Kaivan Karimi, Atmel VP and GM of Wireless Solutions, provides insight into the Internet of Things and the role of BLE connectivity.
It has been a year since my last blog at my old gig, and what a year it has been. I am now at Atmel managing the wireless MCUs business unit, and with my team busy building the best in class portfolio of cloud-ready wireless MCUs and MPUs. Last year was a great ride, and things will only get better from here onward, as we now have established a solid IP base, a best-in-class execution engine, and a great ecosystem of partners to collectively offer cost-optimized Internet of Things (IoT) edge-node system solutions.
Six years ago when a few of us in the industry were evangelizing what in those days we called “Industrial Wireless” (and now dubbed IoT), we always talked about role of hierarchical gateways, connecting the “edge nodes” or “things” to the “cloud.” Some of those “things” use your smartphone as their gateway of choice to connect to the cloud, while others will use a new generation of “smart gateways” to manage cloud-based services. Even in the case of the new smart gateways, some of the things connected to them may get “provisioned” using your smartphone. With smartphones almost ubiquitously having integrated Bluetooth Smart Ready, one can see how BLE (Bluetooth Low Energy – aka Bluetooth Smart) plays an important role in the connectivity infrastructure of IoT.
This year’s CES was as amazing as ever with even more attendees, exhibits and technology than in 2014. As usual, a sea of tech gadgets shouting at you while you walking through the halls, “Look at me and remember me because I am the next best things since slice bread and I am here to stay!” And, sometimes that actually happens (HD Television – CES 1998) and sometimes it doesn’t (3D Television- CES 2009).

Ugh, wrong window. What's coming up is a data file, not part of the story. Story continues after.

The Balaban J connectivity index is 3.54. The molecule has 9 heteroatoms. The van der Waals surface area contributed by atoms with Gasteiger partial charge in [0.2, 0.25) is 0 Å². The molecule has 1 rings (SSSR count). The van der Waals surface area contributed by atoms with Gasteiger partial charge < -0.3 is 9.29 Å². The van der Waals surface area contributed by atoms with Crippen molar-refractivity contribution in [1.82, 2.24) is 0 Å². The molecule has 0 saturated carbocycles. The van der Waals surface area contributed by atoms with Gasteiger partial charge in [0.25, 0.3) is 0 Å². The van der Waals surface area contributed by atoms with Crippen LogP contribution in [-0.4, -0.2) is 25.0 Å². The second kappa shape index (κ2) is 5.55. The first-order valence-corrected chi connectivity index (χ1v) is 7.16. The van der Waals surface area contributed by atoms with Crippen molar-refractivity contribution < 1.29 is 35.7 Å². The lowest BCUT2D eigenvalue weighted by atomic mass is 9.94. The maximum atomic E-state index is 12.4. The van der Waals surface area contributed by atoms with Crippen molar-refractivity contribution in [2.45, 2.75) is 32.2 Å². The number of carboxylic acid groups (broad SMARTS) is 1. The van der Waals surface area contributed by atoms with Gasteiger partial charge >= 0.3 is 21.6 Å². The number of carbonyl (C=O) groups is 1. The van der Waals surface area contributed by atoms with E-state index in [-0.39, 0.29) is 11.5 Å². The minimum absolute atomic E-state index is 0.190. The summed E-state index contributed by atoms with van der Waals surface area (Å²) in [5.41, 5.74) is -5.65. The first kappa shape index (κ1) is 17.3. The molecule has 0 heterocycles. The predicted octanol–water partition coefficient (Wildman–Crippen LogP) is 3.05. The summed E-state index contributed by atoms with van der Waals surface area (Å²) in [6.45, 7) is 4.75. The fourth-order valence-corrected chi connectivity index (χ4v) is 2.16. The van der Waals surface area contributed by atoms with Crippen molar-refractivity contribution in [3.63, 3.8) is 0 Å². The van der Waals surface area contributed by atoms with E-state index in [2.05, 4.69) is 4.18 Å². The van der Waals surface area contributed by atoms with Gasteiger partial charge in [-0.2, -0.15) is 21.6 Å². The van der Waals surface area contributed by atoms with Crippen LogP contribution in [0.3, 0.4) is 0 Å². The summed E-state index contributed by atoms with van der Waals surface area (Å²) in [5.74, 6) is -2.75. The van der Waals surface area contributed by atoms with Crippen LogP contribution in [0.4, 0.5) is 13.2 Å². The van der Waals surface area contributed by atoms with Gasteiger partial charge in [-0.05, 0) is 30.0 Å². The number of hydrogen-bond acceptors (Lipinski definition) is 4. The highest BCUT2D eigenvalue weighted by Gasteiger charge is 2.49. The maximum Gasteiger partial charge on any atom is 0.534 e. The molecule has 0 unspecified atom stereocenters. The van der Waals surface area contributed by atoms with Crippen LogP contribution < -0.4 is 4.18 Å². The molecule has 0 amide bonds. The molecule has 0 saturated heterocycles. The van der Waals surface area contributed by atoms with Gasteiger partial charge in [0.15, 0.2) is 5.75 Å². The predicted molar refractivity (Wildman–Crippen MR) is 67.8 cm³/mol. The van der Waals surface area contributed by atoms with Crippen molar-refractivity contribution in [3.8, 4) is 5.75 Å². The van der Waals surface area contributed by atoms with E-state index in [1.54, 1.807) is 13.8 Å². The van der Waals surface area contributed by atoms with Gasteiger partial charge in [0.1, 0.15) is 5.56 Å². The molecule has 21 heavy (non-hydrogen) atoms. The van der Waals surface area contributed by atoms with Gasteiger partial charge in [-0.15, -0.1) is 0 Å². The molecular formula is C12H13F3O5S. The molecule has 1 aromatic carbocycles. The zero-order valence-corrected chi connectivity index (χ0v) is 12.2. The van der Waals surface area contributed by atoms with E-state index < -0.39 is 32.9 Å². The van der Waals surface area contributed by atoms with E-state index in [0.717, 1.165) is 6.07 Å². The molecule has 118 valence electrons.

CES 2015 was a special one for me, and served as a sort of coming out party for our new wireless lineup. There, we announced a pair of products: a standalone Bluetooth Smart SoC and a dual-mode Wi-Fi/Bluetooth platform. (I will spend more time on our combo chip in the near future, but wanted to focus this blog on our BLE chip.)
It started when we met with our engineering team and discussed our target spec for our new BLE SoC. It was simple; last year the small German mixed signal company had the best-in-class BLE solution in the market. Based on the marketing material they had readily available on the web, their solution had the best peak transmit and receive current (less than 5mA), it had the best leakage current of 600 nA (in certain mode), and it was the smallest SoC out there 2.5×2.5mm WLCSP. Furthermore, the solution also listed the usual suspect key applications as smartphone accessories, PC and tablet peripherals, sport and fitness tracking, health monitoring, self-tracking, watches, remote controls, 3D glasses, etc.
As it turned out, by mid-last year the engineering team of the German company forced their marketing team to match their peak active current numbers to the reality of the chip, as well as adjust their leakage current to reality for adequate memory retention. The leakage current listing is related to the amount of memory you need to retain for the modem to go back to the original state after coming back to active mode, and best in class BLE modems need minimum 8K of memory space to retain their state, and anything less than that would require reestablishing the link, which burns a lot more power. Listing your leakage current for anything less than 8K of memory retention is misleading. Needless to say, the spec being advertised for that chip are now different than their original product brief.